Last week, Eric Carlson shared how he created global connections with his students through a Pan-African student delegation and participation in Model UN. Impassioned by their experience, his students wanted to see the real thing. A trip abroad was out of reach, but his students ended up working tirelessly to raise the funding to travel to the United Nations in New York City a year later. From trying new cuisines at Jamaican and Indian restaurants to seeing foreign diplomats at work, read how a trip to New York City truly transformed Eric’s students.
This summer, I took a group of students to visit New York City for four days and nights, with hardly a moment of downtime. Our lodgings at Hosteling International New York proved to be a critical component of our immersion into the internationalism of New York, as students enjoyed spontaneous conversations with world travelers happening at all hours of the day. Meals were also a valuable part of the multicultural agenda, as our students sampled new cuisines for the first time at Jamaican, Indian, Venezuelan and Halal restaurants scattered across the neighborhoods of Manhattan and beyond.
As far as my students are concerned, it was easy to judge the profound impact of the trip by the looks on their faces as they bit into their first cannoli, caught glimpses of foreign diplomats at work, and gazed up at the lights in Times Square.
To enhance our geo-education experience, we also spent much of our time immersed in museums, participating in walking tours, and visiting other places of interest. At the 9/11 Museum and Memorial, students gained a deeper understanding of a tragedy that connected to complex global issues. During our fascinating trip to the Tenement Museum and our riveting walking tour of the Lower East Side, students came to understand the push and pull factors that led Italian, Jewish, Chinese, and other immigrant groups to make New York their home since the city’s founding.
One of the trip’s most unforgettable moments was our visit to the Statue of Liberty, where my students, most of them first- or second-generation Americans themselves, were able to gaze upon this nation’s most iconic symbol up-close and imagine how countless newcomers before them might have felt to behold that same image in another age.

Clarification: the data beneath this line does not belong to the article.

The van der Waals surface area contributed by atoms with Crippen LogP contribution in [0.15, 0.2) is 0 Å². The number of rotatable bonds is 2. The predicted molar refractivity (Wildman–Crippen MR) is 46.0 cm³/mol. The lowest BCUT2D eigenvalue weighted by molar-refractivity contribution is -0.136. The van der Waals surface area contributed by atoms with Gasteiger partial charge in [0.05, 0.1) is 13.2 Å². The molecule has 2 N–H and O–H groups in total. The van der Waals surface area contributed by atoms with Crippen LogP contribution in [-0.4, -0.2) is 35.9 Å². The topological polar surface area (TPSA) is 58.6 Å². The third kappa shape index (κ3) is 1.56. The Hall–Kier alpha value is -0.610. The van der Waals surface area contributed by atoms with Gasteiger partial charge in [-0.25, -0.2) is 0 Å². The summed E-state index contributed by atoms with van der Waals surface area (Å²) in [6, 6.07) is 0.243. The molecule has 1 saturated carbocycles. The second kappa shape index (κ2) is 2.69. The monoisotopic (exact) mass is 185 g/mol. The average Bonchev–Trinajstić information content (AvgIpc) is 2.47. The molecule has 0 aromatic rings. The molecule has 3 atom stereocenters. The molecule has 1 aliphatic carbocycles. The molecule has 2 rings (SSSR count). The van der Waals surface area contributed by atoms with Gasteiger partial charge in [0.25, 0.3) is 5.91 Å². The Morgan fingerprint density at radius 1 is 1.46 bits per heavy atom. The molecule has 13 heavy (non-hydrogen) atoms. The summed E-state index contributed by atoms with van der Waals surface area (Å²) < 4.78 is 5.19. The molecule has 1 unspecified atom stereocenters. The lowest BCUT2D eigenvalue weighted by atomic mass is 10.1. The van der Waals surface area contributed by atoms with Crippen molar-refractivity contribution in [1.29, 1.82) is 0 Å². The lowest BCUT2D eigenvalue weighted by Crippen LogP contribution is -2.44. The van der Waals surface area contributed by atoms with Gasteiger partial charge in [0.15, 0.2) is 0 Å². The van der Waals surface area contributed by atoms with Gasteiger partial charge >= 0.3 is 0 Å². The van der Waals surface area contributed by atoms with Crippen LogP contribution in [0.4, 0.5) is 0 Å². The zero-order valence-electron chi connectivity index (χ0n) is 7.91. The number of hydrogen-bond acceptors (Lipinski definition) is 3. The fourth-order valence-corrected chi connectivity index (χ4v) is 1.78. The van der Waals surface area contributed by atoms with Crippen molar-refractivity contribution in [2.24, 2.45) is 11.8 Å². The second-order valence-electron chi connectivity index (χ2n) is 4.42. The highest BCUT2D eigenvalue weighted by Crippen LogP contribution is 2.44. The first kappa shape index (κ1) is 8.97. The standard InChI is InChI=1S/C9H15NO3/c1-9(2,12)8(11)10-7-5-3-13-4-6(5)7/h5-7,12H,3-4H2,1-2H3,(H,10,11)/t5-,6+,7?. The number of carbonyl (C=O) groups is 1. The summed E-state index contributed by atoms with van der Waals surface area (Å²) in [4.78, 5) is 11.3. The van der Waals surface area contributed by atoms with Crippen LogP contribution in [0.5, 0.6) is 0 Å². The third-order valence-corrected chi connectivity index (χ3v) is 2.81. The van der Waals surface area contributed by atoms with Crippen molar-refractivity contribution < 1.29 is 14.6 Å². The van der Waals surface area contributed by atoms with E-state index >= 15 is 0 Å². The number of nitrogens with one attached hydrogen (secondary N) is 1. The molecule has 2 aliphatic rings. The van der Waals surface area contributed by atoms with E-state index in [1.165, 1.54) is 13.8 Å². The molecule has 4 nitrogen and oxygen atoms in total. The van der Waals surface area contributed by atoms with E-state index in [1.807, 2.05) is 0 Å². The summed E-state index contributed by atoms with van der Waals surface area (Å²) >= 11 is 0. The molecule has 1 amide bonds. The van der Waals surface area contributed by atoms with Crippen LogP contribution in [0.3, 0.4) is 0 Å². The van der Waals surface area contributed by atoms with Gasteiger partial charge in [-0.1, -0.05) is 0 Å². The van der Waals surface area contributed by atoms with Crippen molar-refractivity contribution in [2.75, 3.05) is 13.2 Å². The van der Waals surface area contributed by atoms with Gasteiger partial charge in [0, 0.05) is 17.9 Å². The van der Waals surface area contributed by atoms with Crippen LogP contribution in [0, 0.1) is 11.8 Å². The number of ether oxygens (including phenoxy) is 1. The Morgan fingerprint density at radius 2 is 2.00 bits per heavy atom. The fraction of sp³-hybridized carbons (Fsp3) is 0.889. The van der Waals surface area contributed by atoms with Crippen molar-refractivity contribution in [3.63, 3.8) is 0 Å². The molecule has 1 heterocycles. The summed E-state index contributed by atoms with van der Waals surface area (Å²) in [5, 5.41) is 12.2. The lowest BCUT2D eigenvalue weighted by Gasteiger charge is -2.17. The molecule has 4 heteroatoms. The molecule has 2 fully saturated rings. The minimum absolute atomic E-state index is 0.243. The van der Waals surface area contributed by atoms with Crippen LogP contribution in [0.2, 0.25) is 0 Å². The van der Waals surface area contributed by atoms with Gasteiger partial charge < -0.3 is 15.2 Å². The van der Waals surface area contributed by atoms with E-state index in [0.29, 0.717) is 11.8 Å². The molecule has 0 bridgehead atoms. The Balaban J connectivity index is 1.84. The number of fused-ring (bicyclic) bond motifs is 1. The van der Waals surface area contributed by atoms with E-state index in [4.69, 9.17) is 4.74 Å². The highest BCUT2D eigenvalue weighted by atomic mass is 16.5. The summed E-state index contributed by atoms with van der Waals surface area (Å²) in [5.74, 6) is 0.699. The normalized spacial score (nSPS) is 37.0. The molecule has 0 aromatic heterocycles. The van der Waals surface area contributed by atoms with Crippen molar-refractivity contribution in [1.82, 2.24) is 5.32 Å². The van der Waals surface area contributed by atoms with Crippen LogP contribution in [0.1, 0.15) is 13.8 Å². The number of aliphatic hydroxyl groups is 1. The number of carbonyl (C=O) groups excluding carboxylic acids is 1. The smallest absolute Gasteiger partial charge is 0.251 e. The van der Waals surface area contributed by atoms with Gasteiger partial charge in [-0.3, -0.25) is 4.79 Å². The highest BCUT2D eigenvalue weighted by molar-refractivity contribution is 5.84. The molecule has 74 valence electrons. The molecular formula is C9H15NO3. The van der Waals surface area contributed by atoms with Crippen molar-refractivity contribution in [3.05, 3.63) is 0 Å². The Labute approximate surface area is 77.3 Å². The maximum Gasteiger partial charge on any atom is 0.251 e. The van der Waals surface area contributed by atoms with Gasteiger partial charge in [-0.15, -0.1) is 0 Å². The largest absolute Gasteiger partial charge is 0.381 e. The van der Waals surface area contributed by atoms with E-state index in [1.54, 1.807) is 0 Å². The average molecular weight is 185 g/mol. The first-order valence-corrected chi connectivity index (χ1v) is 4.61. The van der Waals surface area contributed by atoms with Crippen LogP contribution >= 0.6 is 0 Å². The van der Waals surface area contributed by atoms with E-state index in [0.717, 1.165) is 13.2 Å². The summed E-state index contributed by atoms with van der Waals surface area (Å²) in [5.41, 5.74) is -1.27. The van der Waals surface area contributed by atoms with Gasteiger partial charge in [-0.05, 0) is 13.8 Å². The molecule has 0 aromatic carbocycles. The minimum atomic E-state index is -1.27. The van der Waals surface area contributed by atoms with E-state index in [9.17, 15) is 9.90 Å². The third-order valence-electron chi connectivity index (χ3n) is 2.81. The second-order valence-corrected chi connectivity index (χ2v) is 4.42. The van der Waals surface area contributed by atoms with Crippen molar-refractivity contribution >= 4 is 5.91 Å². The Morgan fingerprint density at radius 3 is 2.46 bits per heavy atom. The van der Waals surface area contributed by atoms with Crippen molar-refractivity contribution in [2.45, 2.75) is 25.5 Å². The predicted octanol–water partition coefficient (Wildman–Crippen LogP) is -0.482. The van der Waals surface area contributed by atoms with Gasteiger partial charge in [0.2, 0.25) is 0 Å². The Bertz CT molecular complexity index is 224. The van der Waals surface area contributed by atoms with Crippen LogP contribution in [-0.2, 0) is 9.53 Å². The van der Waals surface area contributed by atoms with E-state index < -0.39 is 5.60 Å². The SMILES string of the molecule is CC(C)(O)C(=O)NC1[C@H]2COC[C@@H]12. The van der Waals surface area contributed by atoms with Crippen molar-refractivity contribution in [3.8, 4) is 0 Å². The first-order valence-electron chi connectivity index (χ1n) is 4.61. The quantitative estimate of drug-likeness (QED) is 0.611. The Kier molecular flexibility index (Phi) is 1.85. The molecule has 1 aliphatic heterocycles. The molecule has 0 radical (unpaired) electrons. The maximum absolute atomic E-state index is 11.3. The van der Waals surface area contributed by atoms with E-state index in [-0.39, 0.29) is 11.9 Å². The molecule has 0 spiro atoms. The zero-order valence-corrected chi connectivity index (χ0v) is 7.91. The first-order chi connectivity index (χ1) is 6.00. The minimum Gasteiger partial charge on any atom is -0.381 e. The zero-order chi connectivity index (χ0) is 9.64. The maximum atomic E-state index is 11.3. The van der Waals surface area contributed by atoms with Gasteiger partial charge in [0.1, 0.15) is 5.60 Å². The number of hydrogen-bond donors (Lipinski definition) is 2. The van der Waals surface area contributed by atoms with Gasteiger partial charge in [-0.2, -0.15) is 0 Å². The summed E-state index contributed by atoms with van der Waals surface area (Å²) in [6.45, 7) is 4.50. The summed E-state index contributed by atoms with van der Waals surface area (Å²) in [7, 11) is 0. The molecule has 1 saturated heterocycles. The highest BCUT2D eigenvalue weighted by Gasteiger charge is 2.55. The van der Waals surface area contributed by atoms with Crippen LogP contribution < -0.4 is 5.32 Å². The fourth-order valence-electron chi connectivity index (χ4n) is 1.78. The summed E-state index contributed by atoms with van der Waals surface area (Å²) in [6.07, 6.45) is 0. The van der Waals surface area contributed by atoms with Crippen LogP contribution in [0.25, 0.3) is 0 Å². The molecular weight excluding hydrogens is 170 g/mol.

The crown jewel of this internationally-focused trip, however, was our visit to international territory (no passport required) at the United Nations headquarters. After attending numerous Model United Nations conferences throughout the school year, students were absolutely giddy over the fact that they were sitting in the same rooms where some of the most significant global initiatives of the past 70 years were decided upon.
Without a doubt, our adventure in New York was one of the most thrilling and rewarding experiences I have had as an educator. As far as my students are concerned, it was easy to judge the profound impact of the trip by the looks on their faces as they bit into their first cannoli, caught glimpses of foreign diplomats at work, and gazed up at the lights in Times Square. One of my dreams for the future remains to bring students abroad, but in the meantime I am more than satisfied with our domestic adventures in one of the world’s most international cities.
This post was written by Eric Carlson, a high school teacher at the Beijing National Day School in Beijing, China. Before moving to Beijing this past August, Eric was teaching Human Geography, Global Issues, and United States History at Kelly High School in Chicago, Illinois. He is also part of the Geo-Educator Community Steering Committee.
The Geo-Educator Community is a community for educators committed to teaching about our world. To learn more and join, visit www.geo-education.org.